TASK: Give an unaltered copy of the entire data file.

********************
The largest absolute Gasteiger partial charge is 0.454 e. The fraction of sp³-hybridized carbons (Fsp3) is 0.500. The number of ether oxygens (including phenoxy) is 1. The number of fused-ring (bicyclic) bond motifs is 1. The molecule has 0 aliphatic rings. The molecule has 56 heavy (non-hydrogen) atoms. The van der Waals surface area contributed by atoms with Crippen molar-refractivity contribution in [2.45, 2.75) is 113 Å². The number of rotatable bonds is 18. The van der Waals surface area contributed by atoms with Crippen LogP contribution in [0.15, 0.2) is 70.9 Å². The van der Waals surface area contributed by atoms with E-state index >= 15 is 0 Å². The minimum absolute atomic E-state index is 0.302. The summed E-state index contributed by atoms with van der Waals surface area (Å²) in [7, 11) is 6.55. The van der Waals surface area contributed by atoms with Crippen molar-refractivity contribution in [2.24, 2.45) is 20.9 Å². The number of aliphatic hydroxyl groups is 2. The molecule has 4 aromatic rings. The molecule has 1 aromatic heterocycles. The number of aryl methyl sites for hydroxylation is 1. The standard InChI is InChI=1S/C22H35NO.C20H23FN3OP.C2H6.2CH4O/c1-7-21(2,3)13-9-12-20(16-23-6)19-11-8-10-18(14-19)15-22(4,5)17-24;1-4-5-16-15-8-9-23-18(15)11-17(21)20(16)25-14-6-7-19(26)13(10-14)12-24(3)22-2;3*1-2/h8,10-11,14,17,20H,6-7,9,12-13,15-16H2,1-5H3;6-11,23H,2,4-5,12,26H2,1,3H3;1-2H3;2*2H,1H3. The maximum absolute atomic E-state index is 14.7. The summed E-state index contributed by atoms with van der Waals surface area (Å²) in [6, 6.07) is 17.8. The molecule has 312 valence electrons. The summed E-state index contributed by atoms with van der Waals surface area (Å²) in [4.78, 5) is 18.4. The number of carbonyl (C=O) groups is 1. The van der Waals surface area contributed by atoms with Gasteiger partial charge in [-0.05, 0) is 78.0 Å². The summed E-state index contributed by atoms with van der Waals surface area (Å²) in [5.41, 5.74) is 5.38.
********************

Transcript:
The largest absolute Gasteiger partial charge is 0.454 e. The fraction of sp³-hybridized carbons (Fsp3) is 0.500. The number of ether oxygens (including phenoxy) is 1. The number of fused-ring (bicyclic) bond motifs is 1. The molecule has 0 aliphatic rings. The molecule has 56 heavy (non-hydrogen) atoms. The van der Waals surface area contributed by atoms with Crippen molar-refractivity contribution in [2.45, 2.75) is 113 Å². The number of rotatable bonds is 18. The van der Waals surface area contributed by atoms with Crippen LogP contribution in [0.15, 0.2) is 70.9 Å². The van der Waals surface area contributed by atoms with E-state index >= 15 is 0 Å². The minimum absolute atomic E-state index is 0.302. The summed E-state index contributed by atoms with van der Waals surface area (Å²) in [7, 11) is 6.55. The van der Waals surface area contributed by atoms with Crippen molar-refractivity contribution in [2.24, 2.45) is 20.9 Å². The number of aliphatic hydroxyl groups is 2. The molecule has 4 aromatic rings. The molecule has 1 aromatic heterocycles. The number of aryl methyl sites for hydroxylation is 1. The standard InChI is InChI=1S/C22H35NO.C20H23FN3OP.C2H6.2CH4O/c1-7-21(2,3)13-9-12-20(16-23-6)19-11-8-10-18(14-19)15-22(4,5)17-24;1-4-5-16-15-8-9-23-18(15)11-17(21)20(16)25-14-6-7-19(26)13(10-14)12-24(3)22-2;3*1-2/h8,10-11,14,17,20H,6-7,9,12-13,15-16H2,1-5H3;6-11,23H,2,4-5,12,26H2,1,3H3;1-2H3;2*2H,1H3. The maximum absolute atomic E-state index is 14.7. The summed E-state index contributed by atoms with van der Waals surface area (Å²) in [6, 6.07) is 17.8. The molecule has 312 valence electrons. The summed E-state index contributed by atoms with van der Waals surface area (Å²) in [4.78, 5) is 18.4. The number of carbonyl (C=O) groups is 1. The van der Waals surface area contributed by atoms with Gasteiger partial charge in [-0.05, 0) is 78.0 Å². The summed E-state index contributed by atoms with van der Waals surface area (Å²) in [5.41, 5.74) is 5.38.